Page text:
Orange's board will decide the future of CEO Stephane Richard following his conviction.

Paris (AFP) - An appeal court on Wednesday handed the CEO of France’s Orange telecoms giant Stephane Richard a one-year suspended sentence for complicity in misuse of public funds over a massive 2008 state payout to businessman Bernard Tapie.

Richard was chief of staff to then finance minister and current European Central Bank chief Christine Lagarde when she approved a 404-million-euro ($453-million) arbitration payment to Tapie to settle a long-running dispute over his stake in Adidas sports apparel company.

The ruling overturned a lower court’s not guilty verdict against Richard, 60, and three others in a case that ensnared a slew of senior officials, including former president Nicolas Sarkozy.

Tapie, a flamboyant tycoon and former minister who died last month, was himself acquitted of defrauding the state.

Richard said he would appeal the ruling, which included a 50,000-euro ($56,000) fine.

“The accusations of complicity in the embezzlement of public funds are without merit and are not based on any evidence. I reject them completely and will appeal,” Richard said in a statement to AFP.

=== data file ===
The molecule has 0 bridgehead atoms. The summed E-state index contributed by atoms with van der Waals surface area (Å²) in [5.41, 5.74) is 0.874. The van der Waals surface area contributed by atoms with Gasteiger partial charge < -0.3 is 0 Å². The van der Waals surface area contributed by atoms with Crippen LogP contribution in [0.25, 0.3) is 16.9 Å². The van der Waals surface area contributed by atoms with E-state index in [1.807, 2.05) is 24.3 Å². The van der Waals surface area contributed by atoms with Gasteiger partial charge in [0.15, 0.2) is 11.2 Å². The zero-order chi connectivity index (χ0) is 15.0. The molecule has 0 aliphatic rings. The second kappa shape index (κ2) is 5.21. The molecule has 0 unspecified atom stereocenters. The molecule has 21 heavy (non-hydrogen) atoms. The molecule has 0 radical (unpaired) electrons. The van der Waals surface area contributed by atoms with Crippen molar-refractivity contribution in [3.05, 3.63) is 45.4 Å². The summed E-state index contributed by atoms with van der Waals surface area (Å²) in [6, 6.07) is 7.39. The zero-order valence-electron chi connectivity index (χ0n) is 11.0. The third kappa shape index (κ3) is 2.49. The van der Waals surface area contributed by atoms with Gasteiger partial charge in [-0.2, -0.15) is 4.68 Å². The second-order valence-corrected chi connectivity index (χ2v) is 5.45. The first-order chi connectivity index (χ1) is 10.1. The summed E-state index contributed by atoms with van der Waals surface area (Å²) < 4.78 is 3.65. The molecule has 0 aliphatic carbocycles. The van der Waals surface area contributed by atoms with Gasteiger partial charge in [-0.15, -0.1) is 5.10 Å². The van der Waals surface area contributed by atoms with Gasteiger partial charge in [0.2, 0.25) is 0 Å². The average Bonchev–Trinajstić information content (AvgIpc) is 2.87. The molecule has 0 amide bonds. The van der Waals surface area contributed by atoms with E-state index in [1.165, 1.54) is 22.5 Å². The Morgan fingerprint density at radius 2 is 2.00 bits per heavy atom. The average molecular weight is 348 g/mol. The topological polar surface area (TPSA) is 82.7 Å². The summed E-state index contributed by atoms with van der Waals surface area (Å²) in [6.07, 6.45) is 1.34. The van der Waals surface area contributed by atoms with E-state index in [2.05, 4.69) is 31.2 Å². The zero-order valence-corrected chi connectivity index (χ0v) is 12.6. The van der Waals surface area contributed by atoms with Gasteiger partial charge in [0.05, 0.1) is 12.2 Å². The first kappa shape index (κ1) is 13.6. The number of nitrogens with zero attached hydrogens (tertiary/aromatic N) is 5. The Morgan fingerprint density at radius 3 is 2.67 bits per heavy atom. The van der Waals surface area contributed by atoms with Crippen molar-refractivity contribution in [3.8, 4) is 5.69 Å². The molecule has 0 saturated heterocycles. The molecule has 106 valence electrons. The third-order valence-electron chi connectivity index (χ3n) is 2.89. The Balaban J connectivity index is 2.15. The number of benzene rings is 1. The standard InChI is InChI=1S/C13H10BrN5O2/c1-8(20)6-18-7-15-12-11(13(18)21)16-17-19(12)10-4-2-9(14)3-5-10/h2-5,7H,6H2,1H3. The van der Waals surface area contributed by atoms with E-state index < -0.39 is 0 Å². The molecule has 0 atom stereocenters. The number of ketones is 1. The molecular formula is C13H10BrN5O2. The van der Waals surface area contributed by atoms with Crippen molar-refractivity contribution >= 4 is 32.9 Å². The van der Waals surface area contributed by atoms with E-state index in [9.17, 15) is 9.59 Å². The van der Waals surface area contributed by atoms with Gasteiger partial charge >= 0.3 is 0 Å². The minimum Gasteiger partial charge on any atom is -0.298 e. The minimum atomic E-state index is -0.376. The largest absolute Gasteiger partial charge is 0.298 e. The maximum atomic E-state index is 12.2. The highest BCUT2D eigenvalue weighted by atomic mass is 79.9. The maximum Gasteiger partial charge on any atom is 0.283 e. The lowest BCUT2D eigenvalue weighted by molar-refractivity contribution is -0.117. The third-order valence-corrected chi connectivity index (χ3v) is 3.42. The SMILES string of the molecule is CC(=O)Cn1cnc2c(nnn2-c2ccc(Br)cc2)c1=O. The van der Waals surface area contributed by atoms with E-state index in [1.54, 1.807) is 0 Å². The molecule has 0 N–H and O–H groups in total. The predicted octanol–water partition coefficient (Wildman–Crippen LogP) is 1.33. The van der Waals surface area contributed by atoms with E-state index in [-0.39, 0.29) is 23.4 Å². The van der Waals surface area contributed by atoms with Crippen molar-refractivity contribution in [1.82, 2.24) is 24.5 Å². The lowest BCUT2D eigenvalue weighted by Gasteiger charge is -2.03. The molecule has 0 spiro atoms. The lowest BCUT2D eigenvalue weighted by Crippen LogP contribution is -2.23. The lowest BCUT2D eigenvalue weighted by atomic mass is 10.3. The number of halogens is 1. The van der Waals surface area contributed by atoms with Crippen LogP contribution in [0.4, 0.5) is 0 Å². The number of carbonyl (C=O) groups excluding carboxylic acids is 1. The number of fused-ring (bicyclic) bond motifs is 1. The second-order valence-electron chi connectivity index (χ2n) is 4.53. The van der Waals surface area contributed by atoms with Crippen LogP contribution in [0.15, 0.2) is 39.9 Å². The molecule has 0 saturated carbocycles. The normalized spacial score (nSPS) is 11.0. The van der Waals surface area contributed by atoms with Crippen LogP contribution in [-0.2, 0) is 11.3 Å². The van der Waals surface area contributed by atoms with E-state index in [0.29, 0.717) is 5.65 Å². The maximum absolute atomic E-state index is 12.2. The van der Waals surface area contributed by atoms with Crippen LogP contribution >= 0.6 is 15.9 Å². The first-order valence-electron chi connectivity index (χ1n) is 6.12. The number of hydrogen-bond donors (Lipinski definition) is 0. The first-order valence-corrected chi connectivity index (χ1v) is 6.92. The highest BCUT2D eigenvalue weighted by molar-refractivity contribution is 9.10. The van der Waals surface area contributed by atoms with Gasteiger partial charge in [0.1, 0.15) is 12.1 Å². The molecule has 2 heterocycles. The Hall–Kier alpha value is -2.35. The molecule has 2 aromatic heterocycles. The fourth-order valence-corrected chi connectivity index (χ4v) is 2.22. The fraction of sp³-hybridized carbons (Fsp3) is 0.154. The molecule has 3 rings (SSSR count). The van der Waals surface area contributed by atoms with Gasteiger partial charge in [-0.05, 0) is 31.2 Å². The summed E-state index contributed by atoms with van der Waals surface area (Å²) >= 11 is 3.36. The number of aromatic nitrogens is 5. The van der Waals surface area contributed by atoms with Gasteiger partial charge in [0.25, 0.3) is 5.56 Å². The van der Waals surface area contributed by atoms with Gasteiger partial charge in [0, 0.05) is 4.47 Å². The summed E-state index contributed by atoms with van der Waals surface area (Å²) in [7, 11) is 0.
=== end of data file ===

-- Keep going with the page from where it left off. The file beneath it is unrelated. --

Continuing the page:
Orange’s board of directors scheduled a meeting for later Wednesday to decide Richard’s future. His term is due to end in mid-2022.

The economy ministry said the board will “draw conclusions” from the ruling. The French government holds a 23 percent stake in Orange.

The scale of the damages paid to Tapie sent shockwaves through France and created suspicion that the arbitration panel appointed to settle his dispute with the state was biased in his favour.

- Lagarde, Sarkozy under fire -

The panel judged that Tapie had been the victim of fraud when he sold his stake in the Adidas sports apparel company in 1993 to state-run French bank Credit Lyonnais, which was found to have undervalued the sportswear brand.

Lagarde came under fire for deciding not to appeal the amount of the award – a decision for which she was later found guilty of negligence by a court that rules on cases of ministerial misconduct.

Lagarde’s handling of the case sparked suspicion that her former boss Sarkozy, whom Tapie had backed for president in 2007, was favourably disposed towards the businessman – allegations Sarkozy vehemently denied.

In Wednesday’s ruling, Tapie’s former lawyer Maurice Lantourne was handed a three-year sentence, including one year to serve in prison and two suspended.

Former magistrate Pierre Estoup was ordered to serve three years in prison.

Jean-Francois Rocchi, the former head of an entity created by the state to settle with Credit Lyonnais creditors, was given a two-year suspended sentence.